Ceremony honors three lives saved by CPR

Cottonwood Fire Department seeks to turn bystanders into rescuers

Shane Moody congratulates Verde Valley Ambulance Co. member Rick Garcia who went on a cardiac arrest call and helped save Moody's life. Rescue workers were given awards for saving lives in three local “saves” providing pre-hospital cardiac resuscitation. Two of the citizens and their families who were treated by the rescue workers shared the event with the responders. VVN/Vyto Starinskas

Shane Moody congratulates Verde Valley Ambulance Co. member Rick Garcia who went on a cardiac arrest call and helped save Moody's life. Rescue workers were given awards for saving lives in three local “saves” providing pre-hospital cardiac resuscitation. Two of the citizens and their families who were treated by the rescue workers shared the event with the responders. VVN/Vyto Starinskas

COTTONWOOD - Three local families were spared an empty seat at the dinner table this spring, thanks to 'Chest-Compression-Only' CPR.

According to Save Hearts in Arizona Registry and Education (SHARE), Chest-Compression-Only (also known as 'Hands-Only') CPR involves no mouth-to-mouth contact or tricky ratios to memorize. Instead, the chest of a cardiac arrest victim is compressed 'fast and hard' with the heel of the rescuer's hand until medical apparatus is available.

"I've been a firefighter 33 years," said Cottonwood Fire Chief Mike Kuykendall. "My first 10 years, I never saw anyone survive the (cardiac) event. Now, the save rate is like night and day. It's made a world of difference."

On Aug. 7, an award ceremony coordinated by Carol Gibbs of SHARE (Save Hearts in Arizona Registry and Education) was held at the Cottonwood Fire Department.

During the sometimes-emotional ceremony, a room full of fire personnel, Verde Valley Ambulance Company staff, civilian rescuers, surviving cardiac arrest victims and their families were recognized and given the opportunity to share thanks.

A victim

As Juan Skerrett took the podium to relive the day of his cardiac arrest, he had something else to say about his heart.

"First of all, thank you everyone who worked on me," Skerrett said. "God Bless you all."

Skerrett, a fit and youthful-looking grandfather, was attending a church when he suffered a near-fatal cardiac arrest.

"I felt real sleepy and dropped to my knees. I began praying. The next thing I know, I'm in the hospital," said Skerrett.

Skerrett joked that the fire and medical personnel arriving at the church "may have thought something weird was going on, because everyone around me was singing and praying for me. They were contending for my life in that way, doing what they knew how to do."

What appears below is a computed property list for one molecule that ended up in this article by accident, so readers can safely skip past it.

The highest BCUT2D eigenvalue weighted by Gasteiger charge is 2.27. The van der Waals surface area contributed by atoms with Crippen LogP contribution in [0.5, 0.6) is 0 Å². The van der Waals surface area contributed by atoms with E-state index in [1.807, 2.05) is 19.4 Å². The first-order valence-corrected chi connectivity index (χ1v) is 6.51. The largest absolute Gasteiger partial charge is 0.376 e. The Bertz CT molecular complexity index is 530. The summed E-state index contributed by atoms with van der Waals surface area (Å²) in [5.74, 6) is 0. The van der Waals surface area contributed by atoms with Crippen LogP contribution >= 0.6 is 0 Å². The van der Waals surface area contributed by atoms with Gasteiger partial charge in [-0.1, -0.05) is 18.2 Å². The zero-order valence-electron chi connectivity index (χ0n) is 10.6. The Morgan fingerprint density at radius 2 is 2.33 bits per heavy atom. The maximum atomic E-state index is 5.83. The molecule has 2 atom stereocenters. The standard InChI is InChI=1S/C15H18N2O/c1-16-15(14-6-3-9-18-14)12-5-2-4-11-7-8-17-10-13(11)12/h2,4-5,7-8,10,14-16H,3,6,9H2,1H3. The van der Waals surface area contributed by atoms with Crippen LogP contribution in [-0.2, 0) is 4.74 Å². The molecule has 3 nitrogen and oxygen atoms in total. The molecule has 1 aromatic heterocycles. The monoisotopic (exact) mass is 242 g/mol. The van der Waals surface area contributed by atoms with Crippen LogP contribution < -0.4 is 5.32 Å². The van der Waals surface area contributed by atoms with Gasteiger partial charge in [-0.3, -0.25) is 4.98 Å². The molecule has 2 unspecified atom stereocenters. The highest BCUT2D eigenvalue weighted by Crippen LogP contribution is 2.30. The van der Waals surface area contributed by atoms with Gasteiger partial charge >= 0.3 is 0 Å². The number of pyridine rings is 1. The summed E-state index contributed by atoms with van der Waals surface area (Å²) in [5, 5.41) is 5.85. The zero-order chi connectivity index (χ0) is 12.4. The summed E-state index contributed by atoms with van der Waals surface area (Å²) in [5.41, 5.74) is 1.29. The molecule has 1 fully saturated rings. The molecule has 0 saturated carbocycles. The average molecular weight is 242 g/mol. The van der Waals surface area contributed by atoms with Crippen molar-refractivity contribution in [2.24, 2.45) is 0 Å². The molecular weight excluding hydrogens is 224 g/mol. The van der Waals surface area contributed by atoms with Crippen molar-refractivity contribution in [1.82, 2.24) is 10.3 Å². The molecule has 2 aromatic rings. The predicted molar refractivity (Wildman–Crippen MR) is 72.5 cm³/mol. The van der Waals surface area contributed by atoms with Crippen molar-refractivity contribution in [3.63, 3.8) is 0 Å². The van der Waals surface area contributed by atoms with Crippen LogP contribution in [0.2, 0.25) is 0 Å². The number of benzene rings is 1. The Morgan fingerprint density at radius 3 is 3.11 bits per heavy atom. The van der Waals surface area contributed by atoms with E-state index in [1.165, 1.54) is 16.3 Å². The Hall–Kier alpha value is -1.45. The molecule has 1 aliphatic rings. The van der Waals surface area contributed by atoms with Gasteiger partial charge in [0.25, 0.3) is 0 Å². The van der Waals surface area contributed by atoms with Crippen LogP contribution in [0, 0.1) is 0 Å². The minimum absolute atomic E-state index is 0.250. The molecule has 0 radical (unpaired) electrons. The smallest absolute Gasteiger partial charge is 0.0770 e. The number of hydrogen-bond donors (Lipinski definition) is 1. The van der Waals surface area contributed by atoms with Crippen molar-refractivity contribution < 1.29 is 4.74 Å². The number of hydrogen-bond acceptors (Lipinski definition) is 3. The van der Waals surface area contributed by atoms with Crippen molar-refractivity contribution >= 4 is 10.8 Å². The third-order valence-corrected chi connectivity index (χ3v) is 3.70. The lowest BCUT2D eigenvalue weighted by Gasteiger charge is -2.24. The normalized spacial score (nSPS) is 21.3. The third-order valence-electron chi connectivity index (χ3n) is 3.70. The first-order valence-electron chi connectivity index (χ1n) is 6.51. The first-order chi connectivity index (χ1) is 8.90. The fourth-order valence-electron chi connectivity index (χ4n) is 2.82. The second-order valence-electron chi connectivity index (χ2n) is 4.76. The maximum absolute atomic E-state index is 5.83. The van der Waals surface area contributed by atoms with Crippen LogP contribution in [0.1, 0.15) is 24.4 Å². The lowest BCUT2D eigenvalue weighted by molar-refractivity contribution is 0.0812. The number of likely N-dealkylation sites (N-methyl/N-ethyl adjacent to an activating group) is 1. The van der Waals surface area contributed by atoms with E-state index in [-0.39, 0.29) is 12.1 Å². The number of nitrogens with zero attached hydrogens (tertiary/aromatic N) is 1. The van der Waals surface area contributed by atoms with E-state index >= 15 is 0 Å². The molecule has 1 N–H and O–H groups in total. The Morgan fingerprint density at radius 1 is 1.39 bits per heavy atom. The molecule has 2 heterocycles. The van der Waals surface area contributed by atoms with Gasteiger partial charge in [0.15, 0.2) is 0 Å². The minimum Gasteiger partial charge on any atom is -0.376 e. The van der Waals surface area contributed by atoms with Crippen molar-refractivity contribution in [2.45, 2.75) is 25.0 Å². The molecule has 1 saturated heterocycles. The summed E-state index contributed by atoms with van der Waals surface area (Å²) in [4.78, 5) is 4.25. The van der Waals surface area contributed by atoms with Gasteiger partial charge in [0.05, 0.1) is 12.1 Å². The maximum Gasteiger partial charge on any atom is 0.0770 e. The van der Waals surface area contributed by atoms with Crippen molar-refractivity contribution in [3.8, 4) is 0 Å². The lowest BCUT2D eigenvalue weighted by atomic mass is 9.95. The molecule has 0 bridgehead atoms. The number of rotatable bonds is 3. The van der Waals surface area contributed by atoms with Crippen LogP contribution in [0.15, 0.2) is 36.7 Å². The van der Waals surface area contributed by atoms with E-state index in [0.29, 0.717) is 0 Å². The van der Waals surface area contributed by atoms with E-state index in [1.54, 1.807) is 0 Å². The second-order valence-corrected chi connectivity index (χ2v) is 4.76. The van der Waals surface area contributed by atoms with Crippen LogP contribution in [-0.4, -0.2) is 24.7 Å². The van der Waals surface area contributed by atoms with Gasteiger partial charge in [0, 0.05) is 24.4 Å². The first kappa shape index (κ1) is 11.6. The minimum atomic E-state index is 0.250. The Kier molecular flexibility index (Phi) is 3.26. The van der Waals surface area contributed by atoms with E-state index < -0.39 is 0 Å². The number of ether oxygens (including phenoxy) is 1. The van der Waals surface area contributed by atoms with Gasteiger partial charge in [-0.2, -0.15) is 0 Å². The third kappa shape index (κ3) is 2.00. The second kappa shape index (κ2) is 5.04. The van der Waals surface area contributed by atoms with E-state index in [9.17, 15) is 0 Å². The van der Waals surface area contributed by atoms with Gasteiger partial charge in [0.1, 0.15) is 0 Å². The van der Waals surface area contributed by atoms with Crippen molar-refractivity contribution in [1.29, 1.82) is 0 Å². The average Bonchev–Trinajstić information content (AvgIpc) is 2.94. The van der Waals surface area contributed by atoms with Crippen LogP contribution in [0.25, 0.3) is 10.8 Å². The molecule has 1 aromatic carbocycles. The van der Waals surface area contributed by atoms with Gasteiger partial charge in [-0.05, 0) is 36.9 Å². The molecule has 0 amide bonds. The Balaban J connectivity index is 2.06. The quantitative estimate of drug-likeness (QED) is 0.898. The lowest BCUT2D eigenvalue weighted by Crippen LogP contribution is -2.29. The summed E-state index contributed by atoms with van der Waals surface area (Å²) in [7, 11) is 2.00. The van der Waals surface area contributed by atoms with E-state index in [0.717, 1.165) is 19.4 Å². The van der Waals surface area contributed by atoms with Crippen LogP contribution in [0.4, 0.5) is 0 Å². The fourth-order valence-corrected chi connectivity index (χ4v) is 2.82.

As Skerrett spoke, a small child called to him from the audience. Skerrett beamed.

"That's my granddaughter," Skerrett said.

A rescuer

Brian Driver was minding his own business, shopping at Mount Hope, when someone came up to him and said he should check on a man collapsed in the parking lot.

The man in the parking lot was Shane Moody and he was dying of a cardiac arrest.

"I could tell by the way he had fallen that something wasn't right," said Driver.

Fortunately for victim Moody, his rescuer happened to be a medic with American Medical Response in Prescott.

"I started my checklist and checked his pulse but I didn't feel but one beat. He was turning blue," Driver said.

Driver conducted CPR on Moody while awaiting Cottonwood Fire Department and Verde Valley Ambulance personnel.

"I used to work at Cottonwood Fire Department so some of the guys recognized me right away," said Driver.

Although he wasn't sure at the time if his efforts were enough to save the victim, Driver found out weeks later that Moody had survived.

"It was nothing," Driver said of his rescue.

A remedy

A key reason that SHARE publicly recognizes survivors of cardiac arrest is to emphasize the importance of early intervention.

"With 'Hands-Only' CPR, we've more than tripled the survival rate," said Gibbs.

According to the Cottonwood Fire and Medical Department release, 38 percent of cardiac arrest victims survive when bystanders intervene by giving CPR and using AEDs before EMS arrives.

"We want organizations to know that we offer CPR training. Even if it's just one family, we'll come out and train you," said Kuykendall.

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